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BYUtv’s Extinct Offers a Unique Lesson in Modern Television-Making

Within the last decade, the TV industry’s experienced its version of climate change.

This rocky evolution is best encapsulated by the phrase “peak TV.” Where the “Golden Age” offered the possibility of narrative and network risk and opportunity, “peak TV” presents an overcrowded, resource-exhausted field. One that makes everything, from the subject of a TV series to the reputation of its creators, influential in its ultimate success. When even TV’s giants are struggling to be remain relevant and financially profitable, a network trying to carve out a new space is a risky—and enlightening—endeavor.

BYUtv, based out of the Provo, Utah university’s state-of-the-art facility, is no exception. The Brigham Young University-backed station is responsible for reality series like the genealogy-focused Relative Race and the hidden-camera show Random Acts, but now it’s wading further into the scripted TV pool with its new series, Extinct.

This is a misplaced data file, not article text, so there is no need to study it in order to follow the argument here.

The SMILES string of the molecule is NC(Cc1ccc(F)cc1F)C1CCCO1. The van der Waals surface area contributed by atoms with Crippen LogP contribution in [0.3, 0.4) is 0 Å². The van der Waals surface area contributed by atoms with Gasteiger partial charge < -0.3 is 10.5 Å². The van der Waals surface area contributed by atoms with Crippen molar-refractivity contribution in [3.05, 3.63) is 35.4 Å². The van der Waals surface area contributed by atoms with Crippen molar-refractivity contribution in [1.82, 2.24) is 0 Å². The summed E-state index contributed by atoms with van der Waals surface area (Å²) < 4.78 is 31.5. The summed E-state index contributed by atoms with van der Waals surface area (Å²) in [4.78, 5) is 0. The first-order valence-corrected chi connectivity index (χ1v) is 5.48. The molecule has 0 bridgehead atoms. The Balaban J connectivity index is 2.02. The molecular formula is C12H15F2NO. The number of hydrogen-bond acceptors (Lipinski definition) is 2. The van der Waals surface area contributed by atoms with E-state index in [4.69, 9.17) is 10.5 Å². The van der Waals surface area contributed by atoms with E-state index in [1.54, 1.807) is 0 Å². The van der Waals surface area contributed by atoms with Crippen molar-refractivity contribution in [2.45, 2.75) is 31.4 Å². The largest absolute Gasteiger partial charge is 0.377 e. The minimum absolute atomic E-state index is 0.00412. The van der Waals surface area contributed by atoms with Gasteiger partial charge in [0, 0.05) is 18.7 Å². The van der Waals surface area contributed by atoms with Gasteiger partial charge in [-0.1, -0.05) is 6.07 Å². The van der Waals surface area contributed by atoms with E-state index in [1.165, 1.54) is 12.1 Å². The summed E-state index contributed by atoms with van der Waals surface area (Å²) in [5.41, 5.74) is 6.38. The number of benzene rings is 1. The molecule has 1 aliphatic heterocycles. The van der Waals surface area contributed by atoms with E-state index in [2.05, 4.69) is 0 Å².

Only the second scripted program to come out of the burgeoning network, Extinct is an hour-long, post-apocalyptic drama set 400 years in the future, following the extinction of the human race at the hands of genocidal aliens. Its actual set was built in, on top of and around the woods, fields and streams of the LDS Motion Picture Studio near the university. Other locations, such as Utah’s mountains and salt flats, also serve as a breathtaking backdrop.

It’s on this terrain that a group of humans known as “reborns”—those mysteriously reconstituted or regenerated after the extinction—attempt to rebuild. Unsure about why they were chosen, the group is determined to find out, on top of dealing with falling in love, demons from their past lives, re-establishing human society, and fighting off the dangerous parasitic alien race known as Skin Riders.

Aaron Johnston, the co-creator and writer behind Extinct, calls the series “a family-friendly, action/sci-fi adventure” that “makes you care about” the characters.

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